Hillary Clinton on Monday outlined a wide-ranging list of economic proposals that focus on creating more opportunities for low-and-middle income earners while raising their wages, a populist message that could also appeal to more moderate voters during the general election.
Many of the ideas laid out by the front-runner to be the Democrat’s presidential nominee in 2016 are variations on policy goals that have been put forward in the past by progressive Democrats, such as Sens. Elizabeth Warren (D-Mass.) and Bernie Sanders (I-Vt.), while others are similar to proposals pitched by President Obama. Others looked to expand on laws enacted during Obama’s time in office.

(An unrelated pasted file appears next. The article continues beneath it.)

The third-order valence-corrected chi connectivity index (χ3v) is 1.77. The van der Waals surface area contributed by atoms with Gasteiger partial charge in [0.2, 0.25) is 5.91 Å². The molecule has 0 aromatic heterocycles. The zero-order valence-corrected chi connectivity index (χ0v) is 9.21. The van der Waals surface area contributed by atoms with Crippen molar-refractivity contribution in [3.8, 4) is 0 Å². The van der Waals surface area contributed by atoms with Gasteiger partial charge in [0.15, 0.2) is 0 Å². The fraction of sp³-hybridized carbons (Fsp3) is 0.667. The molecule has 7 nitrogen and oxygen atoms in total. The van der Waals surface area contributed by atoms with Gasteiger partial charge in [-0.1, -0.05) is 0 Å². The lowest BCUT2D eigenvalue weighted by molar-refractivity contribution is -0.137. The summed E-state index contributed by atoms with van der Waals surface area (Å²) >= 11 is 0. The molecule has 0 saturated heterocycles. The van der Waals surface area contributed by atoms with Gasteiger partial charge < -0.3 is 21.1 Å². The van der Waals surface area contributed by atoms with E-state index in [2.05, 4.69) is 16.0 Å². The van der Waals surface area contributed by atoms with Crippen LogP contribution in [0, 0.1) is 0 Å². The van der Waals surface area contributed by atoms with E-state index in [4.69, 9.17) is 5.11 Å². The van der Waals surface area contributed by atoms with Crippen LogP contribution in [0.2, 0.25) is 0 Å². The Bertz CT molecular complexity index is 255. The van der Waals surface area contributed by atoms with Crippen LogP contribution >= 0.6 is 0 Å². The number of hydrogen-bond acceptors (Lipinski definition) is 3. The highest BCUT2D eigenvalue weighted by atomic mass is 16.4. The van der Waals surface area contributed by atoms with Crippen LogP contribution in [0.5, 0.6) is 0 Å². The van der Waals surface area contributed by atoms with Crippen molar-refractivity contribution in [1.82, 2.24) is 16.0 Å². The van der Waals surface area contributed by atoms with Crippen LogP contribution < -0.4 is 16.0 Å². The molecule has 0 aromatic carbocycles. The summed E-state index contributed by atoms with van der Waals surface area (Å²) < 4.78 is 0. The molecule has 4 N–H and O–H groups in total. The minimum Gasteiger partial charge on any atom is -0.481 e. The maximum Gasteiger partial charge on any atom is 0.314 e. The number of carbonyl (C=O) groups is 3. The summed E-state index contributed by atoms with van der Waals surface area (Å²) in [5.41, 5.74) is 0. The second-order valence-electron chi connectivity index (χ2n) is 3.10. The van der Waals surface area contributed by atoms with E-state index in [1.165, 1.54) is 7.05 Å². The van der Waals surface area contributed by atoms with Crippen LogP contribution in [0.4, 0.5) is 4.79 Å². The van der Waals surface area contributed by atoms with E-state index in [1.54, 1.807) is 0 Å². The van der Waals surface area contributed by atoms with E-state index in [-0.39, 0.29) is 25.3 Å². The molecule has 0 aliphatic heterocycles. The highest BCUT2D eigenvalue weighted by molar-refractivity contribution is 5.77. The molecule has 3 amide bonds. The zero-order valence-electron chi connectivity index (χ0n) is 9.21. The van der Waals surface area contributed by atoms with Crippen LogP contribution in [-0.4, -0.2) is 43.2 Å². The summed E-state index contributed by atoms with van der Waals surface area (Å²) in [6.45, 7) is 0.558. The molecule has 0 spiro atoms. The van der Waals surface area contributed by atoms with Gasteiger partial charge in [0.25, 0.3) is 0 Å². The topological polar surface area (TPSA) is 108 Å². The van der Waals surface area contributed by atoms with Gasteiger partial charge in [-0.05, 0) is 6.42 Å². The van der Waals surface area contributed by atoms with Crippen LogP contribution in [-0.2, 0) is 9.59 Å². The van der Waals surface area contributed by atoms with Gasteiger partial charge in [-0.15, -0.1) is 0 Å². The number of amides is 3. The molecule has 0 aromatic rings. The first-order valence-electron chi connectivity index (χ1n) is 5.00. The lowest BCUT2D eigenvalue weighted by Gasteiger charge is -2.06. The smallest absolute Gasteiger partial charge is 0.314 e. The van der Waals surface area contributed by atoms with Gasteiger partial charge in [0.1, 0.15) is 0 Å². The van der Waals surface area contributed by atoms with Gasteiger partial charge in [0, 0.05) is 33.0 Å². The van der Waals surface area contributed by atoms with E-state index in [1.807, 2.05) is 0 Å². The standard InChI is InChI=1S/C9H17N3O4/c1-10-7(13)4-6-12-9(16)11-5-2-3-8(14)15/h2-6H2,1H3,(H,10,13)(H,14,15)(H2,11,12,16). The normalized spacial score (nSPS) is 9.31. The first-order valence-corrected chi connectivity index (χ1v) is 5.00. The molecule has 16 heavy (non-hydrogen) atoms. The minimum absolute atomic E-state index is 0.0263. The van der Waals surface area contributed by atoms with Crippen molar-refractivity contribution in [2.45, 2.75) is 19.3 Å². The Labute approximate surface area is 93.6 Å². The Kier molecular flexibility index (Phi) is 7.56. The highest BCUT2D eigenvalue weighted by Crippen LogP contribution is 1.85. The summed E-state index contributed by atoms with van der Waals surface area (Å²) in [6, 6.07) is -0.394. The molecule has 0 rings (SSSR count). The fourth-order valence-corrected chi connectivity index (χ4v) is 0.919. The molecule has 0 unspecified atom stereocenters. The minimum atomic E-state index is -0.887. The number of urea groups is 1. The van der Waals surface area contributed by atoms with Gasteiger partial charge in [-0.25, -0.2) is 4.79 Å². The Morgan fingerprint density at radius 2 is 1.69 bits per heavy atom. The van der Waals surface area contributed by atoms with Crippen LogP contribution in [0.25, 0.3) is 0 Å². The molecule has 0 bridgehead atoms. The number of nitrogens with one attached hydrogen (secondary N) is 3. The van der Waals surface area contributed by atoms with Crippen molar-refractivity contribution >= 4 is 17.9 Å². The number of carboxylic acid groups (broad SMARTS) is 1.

If conventional wisdom holds and Republicans continue to control Congress after the 2016 elections — or at least the House — than many of the ideas discussed by Clinton will be dead on arrival.
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While Clinton didn’t offer too many specifics, what follows is a look at how some of the ideas she discussed Monday have fared in Congress in recent years and whether they would have much of a chance under a President Clinton.
Minimum wage increase and worker protections. Clinton pitched a long list of policies aimed at middle-class workers, including a minimum wage hike, paid family leave and preventing employers from classifying employees as contractors to avoid paying benefits and overtime.
“We do have to raise the minimum wage, and implement President Obama’s new rules on overtime, and then we have to go further,” Clinton said.